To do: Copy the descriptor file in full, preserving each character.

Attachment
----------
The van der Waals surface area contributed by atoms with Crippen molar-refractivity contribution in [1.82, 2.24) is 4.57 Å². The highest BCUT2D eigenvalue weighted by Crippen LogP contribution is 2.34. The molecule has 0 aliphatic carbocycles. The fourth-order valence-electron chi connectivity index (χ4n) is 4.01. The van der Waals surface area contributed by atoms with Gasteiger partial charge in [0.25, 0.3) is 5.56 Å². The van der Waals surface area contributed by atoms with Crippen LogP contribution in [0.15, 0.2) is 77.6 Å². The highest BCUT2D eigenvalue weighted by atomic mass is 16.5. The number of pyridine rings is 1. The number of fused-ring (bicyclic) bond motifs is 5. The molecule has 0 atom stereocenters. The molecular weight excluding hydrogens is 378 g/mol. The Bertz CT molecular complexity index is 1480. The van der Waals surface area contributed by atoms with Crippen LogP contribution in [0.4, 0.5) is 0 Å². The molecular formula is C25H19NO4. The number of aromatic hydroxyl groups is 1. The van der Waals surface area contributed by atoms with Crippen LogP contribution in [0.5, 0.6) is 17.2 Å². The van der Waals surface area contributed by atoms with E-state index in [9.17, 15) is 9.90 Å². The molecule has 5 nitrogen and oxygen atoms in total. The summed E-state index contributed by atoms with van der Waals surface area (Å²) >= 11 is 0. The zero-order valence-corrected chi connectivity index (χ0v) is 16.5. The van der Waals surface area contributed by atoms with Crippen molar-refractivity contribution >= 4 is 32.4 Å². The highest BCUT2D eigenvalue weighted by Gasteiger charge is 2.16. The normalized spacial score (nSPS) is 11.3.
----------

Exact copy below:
The van der Waals surface area contributed by atoms with Crippen molar-refractivity contribution in [1.82, 2.24) is 4.57 Å². The highest BCUT2D eigenvalue weighted by Crippen LogP contribution is 2.34. The molecule has 0 aliphatic carbocycles. The fourth-order valence-electron chi connectivity index (χ4n) is 4.01. The van der Waals surface area contributed by atoms with Gasteiger partial charge in [0.25, 0.3) is 5.56 Å². The van der Waals surface area contributed by atoms with Crippen LogP contribution in [0.15, 0.2) is 77.6 Å². The highest BCUT2D eigenvalue weighted by atomic mass is 16.5. The number of pyridine rings is 1. The number of fused-ring (bicyclic) bond motifs is 5. The molecule has 0 atom stereocenters. The molecular weight excluding hydrogens is 378 g/mol. The Bertz CT molecular complexity index is 1480. The van der Waals surface area contributed by atoms with Crippen LogP contribution in [0.4, 0.5) is 0 Å². The molecular formula is C25H19NO4. The number of aromatic hydroxyl groups is 1. The van der Waals surface area contributed by atoms with Crippen LogP contribution in [0.5, 0.6) is 17.2 Å². The van der Waals surface area contributed by atoms with E-state index in [9.17, 15) is 9.90 Å². The molecule has 5 nitrogen and oxygen atoms in total. The summed E-state index contributed by atoms with van der Waals surface area (Å²) >= 11 is 0. The zero-order valence-corrected chi connectivity index (χ0v) is 16.5. The van der Waals surface area contributed by atoms with Crippen molar-refractivity contribution >= 4 is 32.4 Å². The highest BCUT2D eigenvalue weighted by Gasteiger charge is 2.16. The normalized spacial score (nSPS) is 11.3.